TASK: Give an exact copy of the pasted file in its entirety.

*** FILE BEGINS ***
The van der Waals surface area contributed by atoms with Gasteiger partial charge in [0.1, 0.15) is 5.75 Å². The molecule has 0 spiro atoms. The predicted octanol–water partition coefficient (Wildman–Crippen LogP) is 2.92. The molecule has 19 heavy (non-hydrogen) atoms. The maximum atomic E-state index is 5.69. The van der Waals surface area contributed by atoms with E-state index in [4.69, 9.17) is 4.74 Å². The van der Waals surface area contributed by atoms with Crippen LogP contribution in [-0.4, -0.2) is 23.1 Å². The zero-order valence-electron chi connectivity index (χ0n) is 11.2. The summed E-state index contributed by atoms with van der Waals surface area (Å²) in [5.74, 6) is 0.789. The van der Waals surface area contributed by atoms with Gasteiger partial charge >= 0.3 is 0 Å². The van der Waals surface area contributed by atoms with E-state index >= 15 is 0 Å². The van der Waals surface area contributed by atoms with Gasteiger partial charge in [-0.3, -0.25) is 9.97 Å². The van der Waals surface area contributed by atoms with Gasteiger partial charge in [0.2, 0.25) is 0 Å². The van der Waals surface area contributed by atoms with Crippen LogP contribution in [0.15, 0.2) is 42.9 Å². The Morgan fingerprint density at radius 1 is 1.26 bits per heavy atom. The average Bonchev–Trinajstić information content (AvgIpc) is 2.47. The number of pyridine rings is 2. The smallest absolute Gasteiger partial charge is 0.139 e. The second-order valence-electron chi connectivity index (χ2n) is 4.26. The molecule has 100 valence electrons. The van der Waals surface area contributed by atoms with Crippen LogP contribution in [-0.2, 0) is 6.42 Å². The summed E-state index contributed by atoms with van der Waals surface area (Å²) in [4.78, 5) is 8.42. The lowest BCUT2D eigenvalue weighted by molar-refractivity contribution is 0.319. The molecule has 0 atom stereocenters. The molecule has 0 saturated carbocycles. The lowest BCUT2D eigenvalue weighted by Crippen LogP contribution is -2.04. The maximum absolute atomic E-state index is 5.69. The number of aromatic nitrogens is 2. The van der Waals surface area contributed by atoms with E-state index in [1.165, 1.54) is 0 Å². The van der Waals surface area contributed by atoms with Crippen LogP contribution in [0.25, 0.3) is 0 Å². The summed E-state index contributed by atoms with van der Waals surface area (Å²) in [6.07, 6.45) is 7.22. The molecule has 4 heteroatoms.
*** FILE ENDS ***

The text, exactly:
The van der Waals surface area contributed by atoms with Gasteiger partial charge in [0.1, 0.15) is 5.75 Å². The molecule has 0 spiro atoms. The predicted octanol–water partition coefficient (Wildman–Crippen LogP) is 2.92. The molecule has 19 heavy (non-hydrogen) atoms. The maximum atomic E-state index is 5.69. The van der Waals surface area contributed by atoms with E-state index in [4.69, 9.17) is 4.74 Å². The van der Waals surface area contributed by atoms with Crippen LogP contribution in [-0.4, -0.2) is 23.1 Å². The zero-order valence-electron chi connectivity index (χ0n) is 11.2. The summed E-state index contributed by atoms with van der Waals surface area (Å²) in [5.74, 6) is 0.789. The van der Waals surface area contributed by atoms with Gasteiger partial charge >= 0.3 is 0 Å². The van der Waals surface area contributed by atoms with E-state index >= 15 is 0 Å². The van der Waals surface area contributed by atoms with Gasteiger partial charge in [-0.3, -0.25) is 9.97 Å². The van der Waals surface area contributed by atoms with Gasteiger partial charge in [0.2, 0.25) is 0 Å². The van der Waals surface area contributed by atoms with Crippen LogP contribution in [0.15, 0.2) is 42.9 Å². The Morgan fingerprint density at radius 1 is 1.26 bits per heavy atom. The average Bonchev–Trinajstić information content (AvgIpc) is 2.47. The number of pyridine rings is 2. The smallest absolute Gasteiger partial charge is 0.139 e. The second-order valence-electron chi connectivity index (χ2n) is 4.26. The molecule has 100 valence electrons. The van der Waals surface area contributed by atoms with Crippen LogP contribution in [-0.2, 0) is 6.42 Å². The summed E-state index contributed by atoms with van der Waals surface area (Å²) in [4.78, 5) is 8.42. The lowest BCUT2D eigenvalue weighted by molar-refractivity contribution is 0.319. The molecule has 0 atom stereocenters. The molecule has 0 saturated carbocycles. The lowest BCUT2D eigenvalue weighted by Crippen LogP contribution is -2.04. The maximum absolute atomic E-state index is 5.69. The number of aromatic nitrogens is 2. The van der Waals surface area contributed by atoms with E-state index in [1.165, 1.54) is 0 Å². The van der Waals surface area contributed by atoms with Crippen LogP contribution in [0.25, 0.3) is 0 Å². The summed E-state index contributed by atoms with van der Waals surface area (Å²) in [6.07, 6.45) is 7.22. The molecule has 4 heteroatoms.